The unsympathetic answer: Renzi, a headstrong politician already, wants to remove the checks and balances imposed on the prime minister's office, at a time when smaller anti-establishment parties like Beppe Grillo's Five Star Movement are challenging his power.
Wait, what is the Five Star Movement and why does it oppose Renzi?
As The Washington Post's Anthony Faiola once noted, Beppe Grillo, the founder of the Five Star Movement, looks “like Jerry Garcia” but “jokes like Jon Stewart.” However, to some watching European politics over the past few years, the comedian-cum-politician's populist uprising could be compared to that of Donald Trump.
It's a far from perfect comparison in many ways — the Five Star Movement is usually described as left-leaning, for one thing — but Grillo's anti-establishment and anti-corruption message certainly has the potential to upend Italian politics in the same way that Donald Trump did during the recent U.S. election or Nigel Farage and others did during Britain's Brexit vote. Grillo himself welcomed Trump's election. “It is those who dare, the obstinate, the barbarians who will take the world forward,” he wrote on his blog. “We are the barbarians!”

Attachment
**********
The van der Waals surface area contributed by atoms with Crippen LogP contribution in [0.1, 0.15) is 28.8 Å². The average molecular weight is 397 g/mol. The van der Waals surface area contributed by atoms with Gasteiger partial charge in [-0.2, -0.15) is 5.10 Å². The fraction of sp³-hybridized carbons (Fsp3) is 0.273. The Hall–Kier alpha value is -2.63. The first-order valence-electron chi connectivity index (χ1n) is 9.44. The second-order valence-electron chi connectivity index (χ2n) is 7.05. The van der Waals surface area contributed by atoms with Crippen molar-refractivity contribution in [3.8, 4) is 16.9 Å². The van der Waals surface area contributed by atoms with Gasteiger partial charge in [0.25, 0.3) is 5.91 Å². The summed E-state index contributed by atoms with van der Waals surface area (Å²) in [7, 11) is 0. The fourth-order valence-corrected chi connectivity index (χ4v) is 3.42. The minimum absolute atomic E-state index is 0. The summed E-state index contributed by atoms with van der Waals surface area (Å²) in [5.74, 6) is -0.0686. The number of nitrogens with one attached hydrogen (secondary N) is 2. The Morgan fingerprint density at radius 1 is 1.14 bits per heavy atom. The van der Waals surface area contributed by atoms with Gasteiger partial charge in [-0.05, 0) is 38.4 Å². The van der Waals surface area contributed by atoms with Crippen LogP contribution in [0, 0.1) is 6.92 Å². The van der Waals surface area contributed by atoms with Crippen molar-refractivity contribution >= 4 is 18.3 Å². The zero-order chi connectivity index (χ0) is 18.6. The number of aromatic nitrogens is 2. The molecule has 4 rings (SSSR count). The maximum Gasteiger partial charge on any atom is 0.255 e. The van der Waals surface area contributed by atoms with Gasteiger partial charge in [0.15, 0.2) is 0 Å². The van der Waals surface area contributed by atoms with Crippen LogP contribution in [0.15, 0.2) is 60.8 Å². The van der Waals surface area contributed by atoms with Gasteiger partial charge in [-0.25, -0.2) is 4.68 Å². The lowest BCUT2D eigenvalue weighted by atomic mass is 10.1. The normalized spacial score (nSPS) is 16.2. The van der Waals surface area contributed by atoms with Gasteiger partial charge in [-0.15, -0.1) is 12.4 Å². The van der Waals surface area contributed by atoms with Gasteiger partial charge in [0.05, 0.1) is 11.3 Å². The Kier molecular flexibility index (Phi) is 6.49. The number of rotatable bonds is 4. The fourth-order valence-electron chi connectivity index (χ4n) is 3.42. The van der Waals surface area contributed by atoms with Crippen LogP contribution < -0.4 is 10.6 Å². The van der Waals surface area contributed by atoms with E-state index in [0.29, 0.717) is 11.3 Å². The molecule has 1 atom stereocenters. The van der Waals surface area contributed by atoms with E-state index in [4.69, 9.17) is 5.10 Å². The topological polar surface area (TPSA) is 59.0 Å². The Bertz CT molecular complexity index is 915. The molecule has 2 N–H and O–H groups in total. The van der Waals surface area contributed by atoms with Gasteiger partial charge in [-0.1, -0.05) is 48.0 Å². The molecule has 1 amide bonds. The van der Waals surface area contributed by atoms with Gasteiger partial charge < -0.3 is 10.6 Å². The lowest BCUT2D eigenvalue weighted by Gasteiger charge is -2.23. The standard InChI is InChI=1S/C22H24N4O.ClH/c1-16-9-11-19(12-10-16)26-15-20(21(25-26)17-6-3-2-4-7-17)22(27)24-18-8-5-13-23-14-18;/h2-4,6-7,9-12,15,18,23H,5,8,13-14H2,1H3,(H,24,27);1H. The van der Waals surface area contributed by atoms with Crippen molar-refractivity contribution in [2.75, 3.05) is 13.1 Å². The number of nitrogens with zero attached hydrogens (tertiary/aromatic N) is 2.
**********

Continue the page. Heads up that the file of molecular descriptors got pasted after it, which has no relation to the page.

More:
Along with former prime minister Silvio Berlusconi’s Forza Italia (which actually led an attempt to make constitutional changes in 2006, but lost their own referendum), the Five Star Movement has become one of the main voices speaking out against the referendum, using it as a tool to criticize Renzi's government. To make matters worse, Renzi has suggested he would resign if he loses the referendum, effectively making it a plebiscite on his leadership at a time when many Italians are not so sure he is doing a good job.